The Artist and Mental Health

I have counselling every week for past traumas and always feel invigorated artistically afterwards.

The process of clearing the mind of its angst makes space for the visionaries to communicate through painting, a poem, maybe a composition.

Clarity for me is the first step to making good art. Without it, I am flailing around in a quagmire of self-doubt or confusing motives. That is not to say the confused mind cannot make great art, just that for my working process, the clear mind and clear motive make a great launchpad for something with power.


We can't all have counselling, unfortunately. I do believe we should all have a few sessions each year. Mental health is a potent source of inspiration but also can destroy creativity.


I will be writing about how mental health effects art practice in this blog from time to time and will share stories and artworks of artists afflicted with difficult emotions. As an activist I want to normalise 'us', the sufferers, the batty fruitcakes, the ones who understand what it takes to have this courage we call art.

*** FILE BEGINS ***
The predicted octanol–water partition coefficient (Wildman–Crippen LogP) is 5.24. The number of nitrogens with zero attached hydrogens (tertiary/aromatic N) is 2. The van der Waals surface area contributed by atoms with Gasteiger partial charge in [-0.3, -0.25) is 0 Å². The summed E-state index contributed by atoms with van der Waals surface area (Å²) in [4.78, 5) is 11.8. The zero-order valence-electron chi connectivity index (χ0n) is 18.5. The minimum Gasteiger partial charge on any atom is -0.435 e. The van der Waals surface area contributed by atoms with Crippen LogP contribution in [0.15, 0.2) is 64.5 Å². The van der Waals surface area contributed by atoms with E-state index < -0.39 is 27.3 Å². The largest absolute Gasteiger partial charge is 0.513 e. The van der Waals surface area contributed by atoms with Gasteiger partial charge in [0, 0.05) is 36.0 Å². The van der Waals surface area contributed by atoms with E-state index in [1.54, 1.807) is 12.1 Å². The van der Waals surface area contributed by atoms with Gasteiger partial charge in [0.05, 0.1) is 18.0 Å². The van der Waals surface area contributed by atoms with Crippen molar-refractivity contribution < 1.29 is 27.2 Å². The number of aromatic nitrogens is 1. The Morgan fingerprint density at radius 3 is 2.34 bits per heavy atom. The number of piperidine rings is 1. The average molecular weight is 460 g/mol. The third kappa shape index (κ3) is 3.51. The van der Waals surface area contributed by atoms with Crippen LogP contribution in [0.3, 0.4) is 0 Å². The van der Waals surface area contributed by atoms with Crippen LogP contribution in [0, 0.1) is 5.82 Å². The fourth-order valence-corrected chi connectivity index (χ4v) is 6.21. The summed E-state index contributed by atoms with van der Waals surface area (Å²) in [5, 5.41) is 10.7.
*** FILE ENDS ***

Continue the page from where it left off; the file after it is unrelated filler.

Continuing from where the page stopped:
I found this on google....


Some painters who displayed possibly the most tragic manifestation of the suffering artist — the suffering of the tortured mind.


  1. Vincent Van Gogh.

  2. Edvard Munch. ...

  3. Fransisco Goya. ...

  4. Georgia O'Keefe. ...

  5. Paul Gaugin. ...

  6. Mark Rothko. ...

  7. Michelangelo. ...

  8. Richard Dadd. ...

Wait, where are the women? Oh, of course, no such thing as a female artist. silly me.


I confess to feeling indignant that there are no women on the list but I do hope they were burnt as witches at the very least.


Now I am off to make some batty art.


Peace x

Madness is our right


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